Today is Asalha Buja Day (also transliterated as Asanha Bucha, Asarnha Bucha or Asalha Puja, etc. from the Thai อาสาฬหบูชา). In other countries it is known as Dhamma Day. It marks the day more than 2,500 years ago that the Lord Buddha delivered his first sermon, symbolized as a wheel called Dhammacakka. The Dhammacakka (also called the Wheel of Life, the Wheel of Law or the Wheel of Doctrine) is found on the yellow flag that is the symbol of Buddhism in Thailand. The exact date of the holiday is determined by the waxing moon and the lunar months, occurring on the full moon day of the eighth month of the lunar calendar (usually in July or August).
Like many other Buddhist festivals and holidays, Asalha Buja is a day many Thai Buddhists will go to their parents’ or ancestors’ house. They will tham bun (which means make merit or ทำบุญ in Thai) in their local wat (temple) in the morning. Traditionally, candles are amongst the items donated to the wat for Asalha Buja. Processions featuring candles are held at various towns in Thailand. The tradition dates back to the times before electricity where extra light was needed at the temple during the darker days of the rainy season. At the wat, the faithful will listen to sermons and will be reminded to keep The Five Precepts or The Eight Precepts. Thai Buddhists offer food and alms to monks in their alms bowl and give donations to the temples.
In the evening of Asalha Buja, local people will wian tian which involves walking around the wat three times with a lit candle, lotus flowers and an incense stick which will later be offered to the Lord Buddha. Some Thai Buddhists will wear white robes and stay in the temple for days to meditate.
The day after Asahna Bucha is another significant day with Wan Khao Phansa marking the start of the Phansa (พรรษา) period, the three-month annual retreat observed by Theravada practitioners. This comes from the Pali word vassa (varṣa in Sanskrit), meaning “rain.” Taking place during the wet season, Phansa lasts for three lunar months, usually from July to October. In English, Phansa is often glossed as Rains Retreat or Buddhist Lent, the latter by analogy to the Christian Lent (which Phansa predates by at least five centuries).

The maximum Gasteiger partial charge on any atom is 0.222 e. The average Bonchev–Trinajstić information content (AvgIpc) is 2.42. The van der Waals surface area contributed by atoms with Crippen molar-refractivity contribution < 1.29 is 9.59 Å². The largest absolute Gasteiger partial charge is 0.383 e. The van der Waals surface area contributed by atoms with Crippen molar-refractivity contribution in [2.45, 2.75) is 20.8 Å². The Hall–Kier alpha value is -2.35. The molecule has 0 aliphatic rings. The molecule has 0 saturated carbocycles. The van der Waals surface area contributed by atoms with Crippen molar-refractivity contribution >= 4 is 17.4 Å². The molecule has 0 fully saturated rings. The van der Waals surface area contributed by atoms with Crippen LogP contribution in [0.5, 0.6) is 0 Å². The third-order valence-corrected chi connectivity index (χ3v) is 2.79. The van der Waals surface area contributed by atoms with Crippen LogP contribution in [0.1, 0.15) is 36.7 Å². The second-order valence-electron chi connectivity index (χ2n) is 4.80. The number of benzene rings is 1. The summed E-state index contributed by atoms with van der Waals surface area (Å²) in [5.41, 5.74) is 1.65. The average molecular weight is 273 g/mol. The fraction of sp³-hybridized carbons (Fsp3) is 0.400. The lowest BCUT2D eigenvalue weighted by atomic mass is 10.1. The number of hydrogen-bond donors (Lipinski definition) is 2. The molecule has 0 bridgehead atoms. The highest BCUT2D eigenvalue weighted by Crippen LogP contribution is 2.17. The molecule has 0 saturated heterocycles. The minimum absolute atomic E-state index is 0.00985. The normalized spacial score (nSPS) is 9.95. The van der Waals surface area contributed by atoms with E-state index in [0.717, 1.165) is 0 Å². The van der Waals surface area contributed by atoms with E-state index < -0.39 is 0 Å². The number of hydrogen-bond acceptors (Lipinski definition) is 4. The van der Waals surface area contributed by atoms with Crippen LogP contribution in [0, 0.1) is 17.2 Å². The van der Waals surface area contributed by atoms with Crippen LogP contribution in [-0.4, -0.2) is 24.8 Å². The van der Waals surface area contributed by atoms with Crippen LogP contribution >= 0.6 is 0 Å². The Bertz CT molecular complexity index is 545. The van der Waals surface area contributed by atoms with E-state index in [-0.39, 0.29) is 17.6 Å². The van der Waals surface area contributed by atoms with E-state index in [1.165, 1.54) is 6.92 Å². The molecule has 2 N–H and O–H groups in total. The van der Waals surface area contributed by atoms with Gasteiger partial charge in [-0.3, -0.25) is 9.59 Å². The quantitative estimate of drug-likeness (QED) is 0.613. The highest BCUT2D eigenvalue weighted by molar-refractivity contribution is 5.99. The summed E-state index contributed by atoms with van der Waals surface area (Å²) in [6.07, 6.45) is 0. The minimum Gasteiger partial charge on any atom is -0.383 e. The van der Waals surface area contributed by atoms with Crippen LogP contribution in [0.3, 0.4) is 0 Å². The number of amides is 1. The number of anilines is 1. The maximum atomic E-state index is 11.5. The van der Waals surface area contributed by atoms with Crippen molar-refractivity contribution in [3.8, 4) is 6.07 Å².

For the duration of Phansa, monastics remain in one place, typically a monasteries or temple grounds. In some wats, monks dedicate the Phansa to intensive meditation. Some Buddhist lay people choose to observe the period by adopting more ascetic practices, such as giving up meat, alcohol, or smoking. While Phansa is sometimes casually called “Buddhist Lent”, others object to this terminology. Commonly, the number of years a monk has spent in monastic life is expressed by counting the number of phansas (or rains) since ordination.
Most Mahayana Buddhists do not observe Phansa, though Vietnamese Thiền and Korean Seon monastics observe an equivalent retreat of three months of intensive practice in one location, a practice also observed in Tibetan Buddhism.
Phansa begins on the first day of the waning moon of the eighth lunar month, which is the day after Asalha Buja or Asalha Uposatha (“Dhamma Day”). It ends on Pavarana, when all monastics come before the sangha and atone for any offense that might have been committed during rains retreat. Phansa is followed by Kathina, a festival in which the laity expresses gratitude to monks. Lay Buddhists bring donations to temples, especially new robes for the monks.
The Phansa tradition predates the time of Gautama Buddha. It was a long-standing custom for mendicant ascetics in India not to travel during the rainy season as they may unintentionally harm crops, insects or even themselves during their travels. Many Buddhist ascetics live in regions which lack a rainy season. Consequently, there are places where Phansa may not be typically observed.
The 2017 date for Phansa is July 9 until October 5.
Scott #1573 was issued by Thailand on July 22, 1994, to mark that year’s Asalha Buja Day. The 2-baht multicolored stamp, perforated 13½ and watermarked with zig zag lines, portrays a Thai painting of the Lord Buddha’s first sermon in the deer park at Sarnath, a city located near the confluence of the Ganges and the Varuna Rivers in present-day Uttar Pradesh, India.
Before Gautama (the Buddha-to-be) attained enlightenment, he gave up his austere penances and his friends, the Pañcavaggiya monks. Seven weeks after his enlightenment under a Bodhi tree in Bodh Gaya, Buddha left Uruvela and traveled to Isipatana to rejoin them because, using his spiritual powers, he had seen that his five former companions would be able to understand Dharma quickly.
While travelling to Sarnath, Gautama Buddha had no money with which to pay the ferryman to cross the Ganges, so he crossed it through the air. Later when King Bimbisāra heard of this, he abolished the toll for ascetics. When Gautama Buddha found and taught his five former companions, they understood and as a result, also became enlightened. At that time, the Sangha — the community of the enlightened ones — was founded. The sermon Buddha gave to the five monks was his first, called the Dhammacakkappavattana Sutta. It was given on the full-moon day of Asalha Buja. Buddha subsequently also spent his first rainy season at Sarnath at the Mulagandhakuti. The Sangha had grown to 60 in number (after Yasa and his friends had become monks), and Buddha sent them out in all directions to travel alone and teach the Dharma.